Although this step is called option elimination, we suggest you start off by mentally inserting each answer option, one by one, to see which ones fit the bill. There will be options that don’t really make sense – those are the ones you should eliminate.

Let’s continue with the same example from the previous step.

“The German painter is sublime, profound, and authoritative in a way that invites high-flown comparisons and invocations of art history, yet his own utterances on art would suggest he finds such ____ repulsive, and is suspicious of anything that romanticizes the creative act.”

Here are the given answer options:

  1. Cynicism
  2. Exaggeration
  3. Skepticism
  4. Antipathy
  5. Zealotry
  6. Hyperbole

Let’s go to one option at a time.

The word ‘such’ in the question refers to the act of making ‘high-flowing comparisons and invocations of art history’. The word that follows should be a noun that a person would use to refer to this act if they think it is repulsive.

Now, the word ‘cynicism’ means an inclination to believe that people only do things for selfish reasons, or to disbelieve the face-value of what is being said. Since the word is supposed to apply to the act of giving high praise, ‘cynicism’ does not fit in the context. Option ‘c.’, ‘skepticism’ has a similar meaning and it is equally unfit to be the answer.

On the other hand, ‘exaggeration’ means presenting something as much better or much worse than it really is. The given sentence mentions high-flowing comparisons and references to art history, and the artist may think that such things are overstated, or ‘exaggerated’. That makes this word a good fit. Answer option ‘f.’, ‘hyperbole’ also means overstating and exaggerating, which makes this a good fit, too.

That leaves us with two possible options, ‘antipathy’ and ‘zealotry’. The former means a lack of feeling, while the latter means fanaticism or extremism. Nothing in the given statement refers to a lack of feeling or even implies it in any manner. It doesn’t make sense that the artist would think of overstated praise for his work as lacking in sentiment, so ‘antipathy’ is ruled out.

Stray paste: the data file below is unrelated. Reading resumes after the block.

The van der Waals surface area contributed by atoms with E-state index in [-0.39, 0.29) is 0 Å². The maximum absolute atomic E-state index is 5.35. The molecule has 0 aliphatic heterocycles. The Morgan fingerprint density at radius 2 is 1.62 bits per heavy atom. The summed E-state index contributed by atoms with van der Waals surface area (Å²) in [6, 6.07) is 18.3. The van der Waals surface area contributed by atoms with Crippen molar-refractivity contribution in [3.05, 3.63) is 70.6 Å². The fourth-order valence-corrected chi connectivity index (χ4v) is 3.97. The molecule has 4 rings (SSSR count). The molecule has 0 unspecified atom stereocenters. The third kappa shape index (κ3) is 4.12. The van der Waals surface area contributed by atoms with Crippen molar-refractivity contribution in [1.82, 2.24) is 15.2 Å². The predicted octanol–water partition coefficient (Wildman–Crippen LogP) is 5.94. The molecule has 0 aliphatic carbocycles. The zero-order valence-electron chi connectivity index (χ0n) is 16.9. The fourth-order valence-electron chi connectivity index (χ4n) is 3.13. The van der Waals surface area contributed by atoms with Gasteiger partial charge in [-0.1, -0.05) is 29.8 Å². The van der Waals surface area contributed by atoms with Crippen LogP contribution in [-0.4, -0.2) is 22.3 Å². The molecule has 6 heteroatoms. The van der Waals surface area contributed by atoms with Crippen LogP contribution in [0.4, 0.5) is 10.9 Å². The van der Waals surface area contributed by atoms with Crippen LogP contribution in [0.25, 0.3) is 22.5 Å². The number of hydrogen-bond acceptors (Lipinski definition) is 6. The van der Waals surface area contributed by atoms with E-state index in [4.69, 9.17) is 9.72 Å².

He may consider overemphasized praise to be overzealous and fanatic, in a way, so ‘zealotry’ is a possible answer. The word also carries a negative connotation, and it makes sense that the artist would, therefore, find it repulsive.

So, we have eliminated three possible answers and are now left with three.

Do you think you have the answer already?

Well, good – but don’t jump to any conclusions yet, there is one more step to ensure you’re not wrong.

4. Synonymity Check

The final ‘nail in the coffin’, so to speak, is to check the answer options to see if they create synonymous sentences.

Remember that it is not necessary for answer options to be synonymous for them to create synonymous sentences. The only thing you need to be sure of is whether they convey similar meanings within the given context.

Let’s review the remaining options we have:

Exaggeration
Zealotry
Hyperbole

One thing that jumps out at us is the obvious synonymity between ‘exaggeration’ and ‘hyperbole’, but let’s still follow due course just to be on the safe side. The thing is, it may seem obvious but it may still turn out to be wrong. Besides, it may not always be obvious in other cases.

So, here are the three possible answers:

“The German painter is sublime, profound, and authoritative in a way that invites high-flown comparisons and invocations of art history, yet his own utterances on art would suggest he finds such exaggeration repulsive, and is suspicious of anything that romanticizes the creative act.”

“The German painter is sublime, profound, and authoritative in a way that invites high-flown comparisons and invocations of art history, yet his own utterances on art would suggest he finds such zealotry repulsive, and is suspicious of anything that romanticizes the creative act.”

“The German painter is sublime, profound, and authoritative in a way that invites high-flown comparisons and invocations of art history, yet his own utterances on art would suggest he finds such hyperbole repulsive, and is suspicious of anything that romanticizes the creative act.”